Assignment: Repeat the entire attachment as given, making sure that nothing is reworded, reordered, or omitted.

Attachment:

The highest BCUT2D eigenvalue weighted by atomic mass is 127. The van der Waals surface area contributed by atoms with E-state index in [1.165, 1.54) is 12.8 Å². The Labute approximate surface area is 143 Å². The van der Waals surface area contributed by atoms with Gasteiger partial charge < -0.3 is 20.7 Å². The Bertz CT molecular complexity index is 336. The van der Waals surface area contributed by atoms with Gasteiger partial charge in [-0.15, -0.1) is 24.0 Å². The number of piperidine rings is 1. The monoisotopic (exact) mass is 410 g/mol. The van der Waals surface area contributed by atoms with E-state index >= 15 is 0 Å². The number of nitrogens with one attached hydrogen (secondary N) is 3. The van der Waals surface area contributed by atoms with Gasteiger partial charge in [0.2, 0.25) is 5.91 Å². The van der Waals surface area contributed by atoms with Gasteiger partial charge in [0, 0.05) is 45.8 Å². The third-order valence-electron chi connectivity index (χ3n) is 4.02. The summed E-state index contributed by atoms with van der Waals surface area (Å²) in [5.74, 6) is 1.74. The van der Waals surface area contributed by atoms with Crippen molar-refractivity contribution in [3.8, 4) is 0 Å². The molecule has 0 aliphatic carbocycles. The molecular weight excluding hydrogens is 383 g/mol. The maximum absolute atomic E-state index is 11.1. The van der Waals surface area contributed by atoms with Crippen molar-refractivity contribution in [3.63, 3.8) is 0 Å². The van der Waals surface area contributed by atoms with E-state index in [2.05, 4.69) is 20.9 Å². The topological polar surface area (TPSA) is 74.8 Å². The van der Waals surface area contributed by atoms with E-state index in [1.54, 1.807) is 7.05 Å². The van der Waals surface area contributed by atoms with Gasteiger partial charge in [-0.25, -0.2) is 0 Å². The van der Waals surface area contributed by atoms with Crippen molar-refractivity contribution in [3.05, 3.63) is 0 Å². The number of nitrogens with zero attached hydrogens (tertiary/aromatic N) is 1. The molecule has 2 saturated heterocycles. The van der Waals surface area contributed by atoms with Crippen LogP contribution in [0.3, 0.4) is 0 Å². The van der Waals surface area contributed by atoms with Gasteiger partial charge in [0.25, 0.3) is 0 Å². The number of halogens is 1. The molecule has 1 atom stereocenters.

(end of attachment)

The highest BCUT2D eigenvalue weighted by atomic mass is 127. The van der Waals surface area contributed by atoms with E-state index in [1.165, 1.54) is 12.8 Å². The Labute approximate surface area is 143 Å². The van der Waals surface area contributed by atoms with Gasteiger partial charge < -0.3 is 20.7 Å². The Bertz CT molecular complexity index is 336. The van der Waals surface area contributed by atoms with Gasteiger partial charge in [-0.15, -0.1) is 24.0 Å². The number of piperidine rings is 1. The monoisotopic (exact) mass is 410 g/mol. The van der Waals surface area contributed by atoms with E-state index >= 15 is 0 Å². The number of nitrogens with one attached hydrogen (secondary N) is 3. The van der Waals surface area contributed by atoms with Gasteiger partial charge in [0.2, 0.25) is 5.91 Å². The van der Waals surface area contributed by atoms with Gasteiger partial charge in [0, 0.05) is 45.8 Å². The third-order valence-electron chi connectivity index (χ3n) is 4.02. The summed E-state index contributed by atoms with van der Waals surface area (Å²) in [5.74, 6) is 1.74. The van der Waals surface area contributed by atoms with Crippen molar-refractivity contribution in [3.8, 4) is 0 Å². The molecule has 0 aliphatic carbocycles. The molecular weight excluding hydrogens is 383 g/mol. The maximum absolute atomic E-state index is 11.1. The van der Waals surface area contributed by atoms with Crippen molar-refractivity contribution in [3.63, 3.8) is 0 Å². The van der Waals surface area contributed by atoms with E-state index in [2.05, 4.69) is 20.9 Å². The topological polar surface area (TPSA) is 74.8 Å². The van der Waals surface area contributed by atoms with E-state index in [1.54, 1.807) is 7.05 Å². The van der Waals surface area contributed by atoms with Gasteiger partial charge in [-0.25, -0.2) is 0 Å². The van der Waals surface area contributed by atoms with Crippen molar-refractivity contribution in [3.05, 3.63) is 0 Å². The number of nitrogens with zero attached hydrogens (tertiary/aromatic N) is 1. The molecule has 2 saturated heterocycles. The van der Waals surface area contributed by atoms with Crippen LogP contribution in [0.3, 0.4) is 0 Å². The van der Waals surface area contributed by atoms with Gasteiger partial charge in [0.25, 0.3) is 0 Å². The number of halogens is 1. The molecule has 1 atom stereocenters.